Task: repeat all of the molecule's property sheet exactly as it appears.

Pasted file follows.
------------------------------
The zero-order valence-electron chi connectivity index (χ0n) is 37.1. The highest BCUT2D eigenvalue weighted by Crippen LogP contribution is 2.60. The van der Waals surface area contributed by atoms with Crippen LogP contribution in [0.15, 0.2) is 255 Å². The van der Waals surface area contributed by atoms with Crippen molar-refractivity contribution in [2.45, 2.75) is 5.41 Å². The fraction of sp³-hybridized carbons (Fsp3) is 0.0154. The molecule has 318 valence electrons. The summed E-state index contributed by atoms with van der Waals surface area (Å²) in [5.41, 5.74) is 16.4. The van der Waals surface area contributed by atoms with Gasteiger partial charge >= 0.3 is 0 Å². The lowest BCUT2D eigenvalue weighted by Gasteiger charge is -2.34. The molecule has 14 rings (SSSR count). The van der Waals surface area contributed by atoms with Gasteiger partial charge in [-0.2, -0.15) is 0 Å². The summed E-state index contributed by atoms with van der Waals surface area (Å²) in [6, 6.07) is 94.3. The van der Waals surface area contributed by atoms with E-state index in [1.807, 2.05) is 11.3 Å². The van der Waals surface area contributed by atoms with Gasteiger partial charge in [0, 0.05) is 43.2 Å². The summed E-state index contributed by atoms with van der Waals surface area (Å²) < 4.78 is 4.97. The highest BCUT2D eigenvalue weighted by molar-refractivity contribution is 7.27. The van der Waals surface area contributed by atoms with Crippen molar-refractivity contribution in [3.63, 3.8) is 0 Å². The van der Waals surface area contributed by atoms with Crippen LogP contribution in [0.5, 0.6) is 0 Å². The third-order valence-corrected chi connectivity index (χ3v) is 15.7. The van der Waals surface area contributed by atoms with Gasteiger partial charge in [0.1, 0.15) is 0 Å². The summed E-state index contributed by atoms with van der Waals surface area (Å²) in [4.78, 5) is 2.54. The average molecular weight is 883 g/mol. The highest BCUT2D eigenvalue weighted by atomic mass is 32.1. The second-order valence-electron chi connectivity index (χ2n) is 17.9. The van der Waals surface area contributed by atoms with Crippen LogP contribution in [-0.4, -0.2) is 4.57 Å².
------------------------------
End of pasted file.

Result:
The zero-order valence-electron chi connectivity index (χ0n) is 37.1. The highest BCUT2D eigenvalue weighted by Crippen LogP contribution is 2.60. The van der Waals surface area contributed by atoms with Crippen LogP contribution in [0.15, 0.2) is 255 Å². The van der Waals surface area contributed by atoms with Crippen molar-refractivity contribution in [2.45, 2.75) is 5.41 Å². The fraction of sp³-hybridized carbons (Fsp3) is 0.0154. The molecule has 318 valence electrons. The summed E-state index contributed by atoms with van der Waals surface area (Å²) in [5.41, 5.74) is 16.4. The van der Waals surface area contributed by atoms with Gasteiger partial charge >= 0.3 is 0 Å². The lowest BCUT2D eigenvalue weighted by Gasteiger charge is -2.34. The molecule has 14 rings (SSSR count). The van der Waals surface area contributed by atoms with Gasteiger partial charge in [-0.2, -0.15) is 0 Å². The summed E-state index contributed by atoms with van der Waals surface area (Å²) in [6, 6.07) is 94.3. The van der Waals surface area contributed by atoms with E-state index in [1.807, 2.05) is 11.3 Å². The van der Waals surface area contributed by atoms with Gasteiger partial charge in [0, 0.05) is 43.2 Å². The summed E-state index contributed by atoms with van der Waals surface area (Å²) < 4.78 is 4.97. The highest BCUT2D eigenvalue weighted by molar-refractivity contribution is 7.27. The van der Waals surface area contributed by atoms with Crippen molar-refractivity contribution in [3.63, 3.8) is 0 Å². The van der Waals surface area contributed by atoms with Crippen LogP contribution in [0.5, 0.6) is 0 Å². The third-order valence-corrected chi connectivity index (χ3v) is 15.7. The van der Waals surface area contributed by atoms with Gasteiger partial charge in [0.1, 0.15) is 0 Å². The summed E-state index contributed by atoms with van der Waals surface area (Å²) in [4.78, 5) is 2.54. The average molecular weight is 883 g/mol. The highest BCUT2D eigenvalue weighted by atomic mass is 32.1. The second-order valence-electron chi connectivity index (χ2n) is 17.9. The van der Waals surface area contributed by atoms with Crippen LogP contribution in [-0.4, -0.2) is 4.57 Å².